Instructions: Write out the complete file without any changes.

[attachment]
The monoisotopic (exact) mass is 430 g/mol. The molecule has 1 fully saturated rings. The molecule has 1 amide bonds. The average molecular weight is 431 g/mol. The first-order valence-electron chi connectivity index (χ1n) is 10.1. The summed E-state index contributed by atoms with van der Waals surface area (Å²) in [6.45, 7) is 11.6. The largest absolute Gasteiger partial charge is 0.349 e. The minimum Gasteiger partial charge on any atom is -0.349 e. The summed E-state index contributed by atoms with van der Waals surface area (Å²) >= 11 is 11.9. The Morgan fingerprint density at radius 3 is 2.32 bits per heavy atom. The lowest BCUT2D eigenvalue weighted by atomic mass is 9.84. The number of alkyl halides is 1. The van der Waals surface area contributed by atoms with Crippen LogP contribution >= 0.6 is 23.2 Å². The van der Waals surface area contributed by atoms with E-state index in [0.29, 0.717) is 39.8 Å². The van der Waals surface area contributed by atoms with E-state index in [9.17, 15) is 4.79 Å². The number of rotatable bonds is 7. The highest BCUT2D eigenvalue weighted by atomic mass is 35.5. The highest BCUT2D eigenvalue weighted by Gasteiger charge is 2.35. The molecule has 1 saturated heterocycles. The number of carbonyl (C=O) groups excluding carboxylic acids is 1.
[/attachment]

The monoisotopic (exact) mass is 430 g/mol. The molecule has 1 fully saturated rings. The molecule has 1 amide bonds. The average molecular weight is 431 g/mol. The first-order valence-electron chi connectivity index (χ1n) is 10.1. The summed E-state index contributed by atoms with van der Waals surface area (Å²) in [6.45, 7) is 11.6. The largest absolute Gasteiger partial charge is 0.349 e. The minimum Gasteiger partial charge on any atom is -0.349 e. The summed E-state index contributed by atoms with van der Waals surface area (Å²) >= 11 is 11.9. The Morgan fingerprint density at radius 3 is 2.32 bits per heavy atom. The lowest BCUT2D eigenvalue weighted by atomic mass is 9.84. The number of alkyl halides is 1. The van der Waals surface area contributed by atoms with Crippen LogP contribution >= 0.6 is 23.2 Å². The van der Waals surface area contributed by atoms with E-state index in [0.29, 0.717) is 39.8 Å². The van der Waals surface area contributed by atoms with E-state index in [9.17, 15) is 4.79 Å². The number of rotatable bonds is 7. The highest BCUT2D eigenvalue weighted by atomic mass is 35.5. The highest BCUT2D eigenvalue weighted by Gasteiger charge is 2.35. The molecule has 1 saturated heterocycles. The number of carbonyl (C=O) groups excluding carboxylic acids is 1.